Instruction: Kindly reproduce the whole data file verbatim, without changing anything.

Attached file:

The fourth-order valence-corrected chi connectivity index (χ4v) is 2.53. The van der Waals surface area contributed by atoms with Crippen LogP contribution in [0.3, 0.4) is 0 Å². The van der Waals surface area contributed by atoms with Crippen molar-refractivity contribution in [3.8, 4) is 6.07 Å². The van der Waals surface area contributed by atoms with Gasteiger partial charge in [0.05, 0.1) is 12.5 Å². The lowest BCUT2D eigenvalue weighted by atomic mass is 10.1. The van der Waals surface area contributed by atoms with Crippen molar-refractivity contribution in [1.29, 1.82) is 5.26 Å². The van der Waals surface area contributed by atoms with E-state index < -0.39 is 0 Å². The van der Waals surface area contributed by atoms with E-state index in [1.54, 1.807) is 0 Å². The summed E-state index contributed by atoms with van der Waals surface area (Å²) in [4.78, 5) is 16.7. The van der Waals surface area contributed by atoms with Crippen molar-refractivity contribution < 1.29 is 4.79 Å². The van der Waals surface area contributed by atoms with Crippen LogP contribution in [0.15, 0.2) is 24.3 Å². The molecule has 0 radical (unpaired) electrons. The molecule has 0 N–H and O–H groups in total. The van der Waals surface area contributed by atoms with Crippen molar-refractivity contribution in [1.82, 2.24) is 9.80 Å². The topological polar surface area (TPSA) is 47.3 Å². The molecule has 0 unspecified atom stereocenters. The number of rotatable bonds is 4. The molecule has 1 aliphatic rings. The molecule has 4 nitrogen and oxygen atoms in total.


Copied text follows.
The fourth-order valence-corrected chi connectivity index (χ4v) is 2.53. The van der Waals surface area contributed by atoms with Crippen LogP contribution in [0.3, 0.4) is 0 Å². The van der Waals surface area contributed by atoms with Crippen molar-refractivity contribution in [3.8, 4) is 6.07 Å². The van der Waals surface area contributed by atoms with Gasteiger partial charge in [0.05, 0.1) is 12.5 Å². The lowest BCUT2D eigenvalue weighted by atomic mass is 10.1. The van der Waals surface area contributed by atoms with Crippen molar-refractivity contribution in [1.29, 1.82) is 5.26 Å². The van der Waals surface area contributed by atoms with E-state index < -0.39 is 0 Å². The van der Waals surface area contributed by atoms with E-state index in [1.54, 1.807) is 0 Å². The summed E-state index contributed by atoms with van der Waals surface area (Å²) in [4.78, 5) is 16.7. The van der Waals surface area contributed by atoms with Crippen molar-refractivity contribution < 1.29 is 4.79 Å². The van der Waals surface area contributed by atoms with Crippen LogP contribution in [0.15, 0.2) is 24.3 Å². The molecule has 0 radical (unpaired) electrons. The molecule has 0 N–H and O–H groups in total. The van der Waals surface area contributed by atoms with Crippen molar-refractivity contribution in [1.82, 2.24) is 9.80 Å². The topological polar surface area (TPSA) is 47.3 Å². The molecule has 0 unspecified atom stereocenters. The number of rotatable bonds is 4. The molecule has 1 aliphatic rings. The molecule has 4 nitrogen and oxygen atoms in total.